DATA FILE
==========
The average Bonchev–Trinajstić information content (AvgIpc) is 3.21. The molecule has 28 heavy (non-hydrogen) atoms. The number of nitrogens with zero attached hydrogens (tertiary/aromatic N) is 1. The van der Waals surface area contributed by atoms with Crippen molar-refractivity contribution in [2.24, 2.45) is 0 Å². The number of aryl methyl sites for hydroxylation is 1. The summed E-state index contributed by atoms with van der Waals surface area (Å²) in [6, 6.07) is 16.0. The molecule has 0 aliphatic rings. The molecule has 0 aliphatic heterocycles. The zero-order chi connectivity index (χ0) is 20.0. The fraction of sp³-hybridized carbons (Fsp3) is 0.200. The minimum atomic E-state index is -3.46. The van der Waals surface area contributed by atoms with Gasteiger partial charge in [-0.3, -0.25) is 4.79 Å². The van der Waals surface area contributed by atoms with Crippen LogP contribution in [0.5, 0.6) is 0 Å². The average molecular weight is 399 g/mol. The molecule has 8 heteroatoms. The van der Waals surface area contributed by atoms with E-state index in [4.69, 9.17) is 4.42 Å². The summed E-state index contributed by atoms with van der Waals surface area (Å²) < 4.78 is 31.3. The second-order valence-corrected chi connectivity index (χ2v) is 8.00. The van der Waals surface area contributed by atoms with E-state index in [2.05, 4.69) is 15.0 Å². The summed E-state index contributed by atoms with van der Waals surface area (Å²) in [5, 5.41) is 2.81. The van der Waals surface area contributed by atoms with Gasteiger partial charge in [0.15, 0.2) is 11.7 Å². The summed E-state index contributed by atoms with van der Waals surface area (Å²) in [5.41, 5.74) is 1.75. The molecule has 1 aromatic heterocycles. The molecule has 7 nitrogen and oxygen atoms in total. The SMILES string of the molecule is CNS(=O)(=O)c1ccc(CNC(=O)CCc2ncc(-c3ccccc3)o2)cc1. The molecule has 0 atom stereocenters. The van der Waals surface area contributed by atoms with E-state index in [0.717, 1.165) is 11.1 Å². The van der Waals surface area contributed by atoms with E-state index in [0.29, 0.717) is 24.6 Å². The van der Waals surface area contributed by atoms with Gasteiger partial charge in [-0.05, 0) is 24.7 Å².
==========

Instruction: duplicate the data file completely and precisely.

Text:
The average Bonchev–Trinajstić information content (AvgIpc) is 3.21. The molecule has 28 heavy (non-hydrogen) atoms. The number of nitrogens with zero attached hydrogens (tertiary/aromatic N) is 1. The van der Waals surface area contributed by atoms with Crippen molar-refractivity contribution in [2.24, 2.45) is 0 Å². The number of aryl methyl sites for hydroxylation is 1. The summed E-state index contributed by atoms with van der Waals surface area (Å²) in [6, 6.07) is 16.0. The molecule has 0 aliphatic rings. The molecule has 0 aliphatic heterocycles. The zero-order chi connectivity index (χ0) is 20.0. The fraction of sp³-hybridized carbons (Fsp3) is 0.200. The minimum atomic E-state index is -3.46. The van der Waals surface area contributed by atoms with Gasteiger partial charge in [-0.3, -0.25) is 4.79 Å². The van der Waals surface area contributed by atoms with Crippen LogP contribution in [0.5, 0.6) is 0 Å². The average molecular weight is 399 g/mol. The molecule has 8 heteroatoms. The van der Waals surface area contributed by atoms with E-state index in [4.69, 9.17) is 4.42 Å². The summed E-state index contributed by atoms with van der Waals surface area (Å²) < 4.78 is 31.3. The second-order valence-corrected chi connectivity index (χ2v) is 8.00. The van der Waals surface area contributed by atoms with E-state index in [2.05, 4.69) is 15.0 Å². The summed E-state index contributed by atoms with van der Waals surface area (Å²) in [5, 5.41) is 2.81. The van der Waals surface area contributed by atoms with Gasteiger partial charge in [0.15, 0.2) is 11.7 Å². The summed E-state index contributed by atoms with van der Waals surface area (Å²) in [5.41, 5.74) is 1.75. The molecule has 1 aromatic heterocycles. The molecule has 7 nitrogen and oxygen atoms in total. The SMILES string of the molecule is CNS(=O)(=O)c1ccc(CNC(=O)CCc2ncc(-c3ccccc3)o2)cc1. The molecule has 0 atom stereocenters. The van der Waals surface area contributed by atoms with E-state index in [0.717, 1.165) is 11.1 Å². The van der Waals surface area contributed by atoms with E-state index in [0.29, 0.717) is 24.6 Å². The van der Waals surface area contributed by atoms with Gasteiger partial charge in [-0.05, 0) is 24.7 Å².